Happy Monday, the world looks better after a win, if we can show this sort of offense for the last month and a half, it will be fun watching. Fewer games with Barajas or Millar batting cleanup would help. Good offense, good pitching and a Raul Chavez steal each game might be asking a bit much though.
More after the jump...
Richard Griffin has a nice profile of Travis Snider in the Star today, but this line:
It has been a long time coming, but finally the highly touted rookie seems back on track.
seems a little much. A long time coming? The guy is 21. But it is a nice piece with quotes from grizzled veteran Randy Ruiz.
I missed this, from The Southpaw, the other day but he has his take on the failure to sign three of our top draft picks. A little apologetic too, but a fair look.
Basically, I would suggest, there are three separate issues here which coincidentally and unfortunately happened all at the same time. Any one of the three, in isolation, is a non-issue. Any two of the three you write off as crappy luck and still no one can draw too much inference. But three? Three smells funny. But the thing about unusual events is that they are rare (thus the "unusual" part) but they DO happen (thus the "events" part). What we have here was an unusual event - three unfortunate circumstances which HAPPENED to occur at once.
Around the baseball world, as well as the game ending triple play for the Phillies, John Smoltz, released by the Red Sox for the 8.32 ERA, had a great first start for the Cardinals. He struck out 9, including 7 straight, kept the Padres scoreless for 5 innings, giving up just 3 hits and got the win. Funny how a guy can awful for one team then go out and pitch great for another. But it was only one start and it was against the Padres. Let's see if he can keep it going.
From Jordan Bastain's Twitter:
Rays Maddon on Rangers' Feldman: "That was the best pitched game against us all year." Um, Buehrle might disagree ...
Managers have a short memory.
And, in case you missed it on the weekend, Mike Schmidt made the case for allowing Pete Rose into the Hall of Fame.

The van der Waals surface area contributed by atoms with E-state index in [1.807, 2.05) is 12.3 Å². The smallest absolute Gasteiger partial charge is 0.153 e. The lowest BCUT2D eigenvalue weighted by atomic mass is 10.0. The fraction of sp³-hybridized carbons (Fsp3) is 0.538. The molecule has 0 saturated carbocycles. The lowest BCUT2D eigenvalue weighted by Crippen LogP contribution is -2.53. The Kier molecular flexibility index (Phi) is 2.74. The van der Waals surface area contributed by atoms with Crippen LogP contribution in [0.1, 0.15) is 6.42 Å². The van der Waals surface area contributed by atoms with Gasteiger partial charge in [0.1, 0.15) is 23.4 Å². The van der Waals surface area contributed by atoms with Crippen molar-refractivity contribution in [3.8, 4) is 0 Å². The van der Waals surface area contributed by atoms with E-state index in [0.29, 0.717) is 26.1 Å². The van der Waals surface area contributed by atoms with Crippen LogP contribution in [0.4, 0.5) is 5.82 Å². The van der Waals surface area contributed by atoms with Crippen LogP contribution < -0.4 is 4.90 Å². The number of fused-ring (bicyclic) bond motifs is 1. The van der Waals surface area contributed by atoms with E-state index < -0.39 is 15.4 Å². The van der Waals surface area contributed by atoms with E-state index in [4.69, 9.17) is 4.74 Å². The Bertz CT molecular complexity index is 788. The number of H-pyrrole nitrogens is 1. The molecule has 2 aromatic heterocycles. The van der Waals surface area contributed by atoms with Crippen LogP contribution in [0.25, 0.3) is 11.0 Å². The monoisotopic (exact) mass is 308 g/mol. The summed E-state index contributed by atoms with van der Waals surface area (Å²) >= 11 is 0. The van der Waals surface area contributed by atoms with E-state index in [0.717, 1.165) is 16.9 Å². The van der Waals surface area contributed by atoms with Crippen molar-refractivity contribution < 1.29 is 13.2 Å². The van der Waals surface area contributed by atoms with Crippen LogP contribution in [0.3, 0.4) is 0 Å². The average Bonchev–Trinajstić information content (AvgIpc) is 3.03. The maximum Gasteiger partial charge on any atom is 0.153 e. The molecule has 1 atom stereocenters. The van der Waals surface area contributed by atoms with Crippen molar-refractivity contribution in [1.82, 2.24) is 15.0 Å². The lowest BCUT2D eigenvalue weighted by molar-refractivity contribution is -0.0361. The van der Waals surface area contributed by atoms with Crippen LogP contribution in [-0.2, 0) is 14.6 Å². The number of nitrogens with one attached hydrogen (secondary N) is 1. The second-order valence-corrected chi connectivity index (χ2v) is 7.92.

So here's my first question: Did Pete Rose, in fact, knowingly compromise the integrity of baseball? And second, did/do the players who used steroids knowingly compromise the integrity of baseball? Pete bet on the Reds to win, never to lose. He never managed with the intention of not winning.
Personally I see betting on games in a whole different light than using steroids. The reason that there are rules against gambling, that every team talks about every year at the start of spring training, is that the game wants to keep gamblers away from from the game. You all know the story of the 'Black Sox' and how a handful of players decided to throw the World Series, way back when. More recently the NBA had their own problems with a referee having ties to gamblers. Fans want to know that the game is being decided on the field.
Schmidt, saying that Pete 'only bet on the Reds to win' isn't really helping Pete's cause. The trouble is when he bets on his team Monday, Tuesday and Thursday, what is he telling the gamblers about Wednesday's game? 'Guys, Pete doesn't believe his team can win on Wednesday.' Besides that when the losses mount what's to stop someone that he owes money to from saying 'hey Pete we can work out a deal.' Or even if the losses don't mount (yeah right) what's to stop someone from blackmailing him, knowing that he wouldn't want baseball to find out that he is betting.
And that's close to what happened. He was betting on other things and losing money, at some point he figured 'why don't I bet on the sport I know?' And later, someone did try to blackmail him, that's how baseball caught him.
Pete was enough of a student of the history of the game to know what would happen if he got caught. He knew Joe Jackson's story. He just figured he was too smart to get caught and that he was too important for them ban him if he was caught.
And Pat Tabler did a couple of minutes on the subject during yesterday's game and he said a couple of things that really don't help Pete. First he said 'Pete only bet when he was a manager, not as a player.' A) how do you know? B) Who cares? It isn't like a manager can't throw a game and it isn't like there are different rule saying a manager is allowed to gamble.
The other thing Pat said was 'Pete admitted to it'. Ummmm well yeah, long after. He denied and denied. And then he said 'I bet but not on baseball'. And then it was 'I bet on baseball but not my team.' It wasn't until he figured that maybe admitting to it all would get him off the banned list that he admitted to it. Sorry but to me that doesn't buy him points. If he was honest from the start, maybe I'd cut him slack on that.
Yeah it is too bad that Pete has to sell his autograph to make money, but then, if he was in the Hall, he likely would be doing the same. But, the thing that Pete and his apologists don't understand, is it is all his fault. He knew the rules and he didn't think they applied to him.